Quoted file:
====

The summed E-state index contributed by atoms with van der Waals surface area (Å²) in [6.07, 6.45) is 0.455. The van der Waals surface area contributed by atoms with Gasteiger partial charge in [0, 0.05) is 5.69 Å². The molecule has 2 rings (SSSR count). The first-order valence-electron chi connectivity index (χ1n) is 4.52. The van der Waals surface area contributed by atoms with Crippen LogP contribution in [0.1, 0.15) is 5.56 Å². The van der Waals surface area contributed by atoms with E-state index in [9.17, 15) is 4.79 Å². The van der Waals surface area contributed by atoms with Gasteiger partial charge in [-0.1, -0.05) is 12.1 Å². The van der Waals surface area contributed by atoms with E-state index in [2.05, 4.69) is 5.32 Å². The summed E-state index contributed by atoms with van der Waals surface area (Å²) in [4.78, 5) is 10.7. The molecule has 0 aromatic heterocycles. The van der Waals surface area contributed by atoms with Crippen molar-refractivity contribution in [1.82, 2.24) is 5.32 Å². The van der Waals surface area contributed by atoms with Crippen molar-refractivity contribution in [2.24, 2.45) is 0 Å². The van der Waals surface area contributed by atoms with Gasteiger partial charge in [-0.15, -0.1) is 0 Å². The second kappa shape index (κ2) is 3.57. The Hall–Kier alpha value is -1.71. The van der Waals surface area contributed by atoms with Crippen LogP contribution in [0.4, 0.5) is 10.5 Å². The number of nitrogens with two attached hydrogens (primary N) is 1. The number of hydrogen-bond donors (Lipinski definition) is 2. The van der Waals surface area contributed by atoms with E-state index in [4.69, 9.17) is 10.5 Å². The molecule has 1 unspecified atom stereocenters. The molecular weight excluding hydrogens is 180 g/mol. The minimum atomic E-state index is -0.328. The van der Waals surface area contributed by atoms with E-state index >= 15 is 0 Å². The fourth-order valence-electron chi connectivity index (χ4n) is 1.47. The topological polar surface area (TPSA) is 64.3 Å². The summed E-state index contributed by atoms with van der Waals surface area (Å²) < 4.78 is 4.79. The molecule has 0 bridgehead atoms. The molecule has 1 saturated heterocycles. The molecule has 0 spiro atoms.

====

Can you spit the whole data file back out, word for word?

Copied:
The summed E-state index contributed by atoms with van der Waals surface area (Å²) in [6.07, 6.45) is 0.455. The van der Waals surface area contributed by atoms with Gasteiger partial charge in [0, 0.05) is 5.69 Å². The molecule has 2 rings (SSSR count). The first-order valence-electron chi connectivity index (χ1n) is 4.52. The van der Waals surface area contributed by atoms with Crippen LogP contribution in [0.1, 0.15) is 5.56 Å². The van der Waals surface area contributed by atoms with E-state index in [9.17, 15) is 4.79 Å². The van der Waals surface area contributed by atoms with Gasteiger partial charge in [-0.1, -0.05) is 12.1 Å². The van der Waals surface area contributed by atoms with E-state index in [2.05, 4.69) is 5.32 Å². The summed E-state index contributed by atoms with van der Waals surface area (Å²) in [4.78, 5) is 10.7. The molecule has 0 aromatic heterocycles. The van der Waals surface area contributed by atoms with Crippen molar-refractivity contribution in [1.82, 2.24) is 5.32 Å². The van der Waals surface area contributed by atoms with Crippen molar-refractivity contribution in [2.24, 2.45) is 0 Å². The van der Waals surface area contributed by atoms with Gasteiger partial charge in [-0.15, -0.1) is 0 Å². The second kappa shape index (κ2) is 3.57. The Hall–Kier alpha value is -1.71. The van der Waals surface area contributed by atoms with Crippen LogP contribution in [0.4, 0.5) is 10.5 Å². The number of nitrogens with two attached hydrogens (primary N) is 1. The number of hydrogen-bond donors (Lipinski definition) is 2. The van der Waals surface area contributed by atoms with E-state index in [4.69, 9.17) is 10.5 Å². The molecule has 1 unspecified atom stereocenters. The molecular weight excluding hydrogens is 180 g/mol. The minimum atomic E-state index is -0.328. The van der Waals surface area contributed by atoms with E-state index >= 15 is 0 Å². The fourth-order valence-electron chi connectivity index (χ4n) is 1.47. The topological polar surface area (TPSA) is 64.3 Å². The summed E-state index contributed by atoms with van der Waals surface area (Å²) < 4.78 is 4.79. The molecule has 0 bridgehead atoms. The molecule has 1 saturated heterocycles. The molecule has 0 spiro atoms.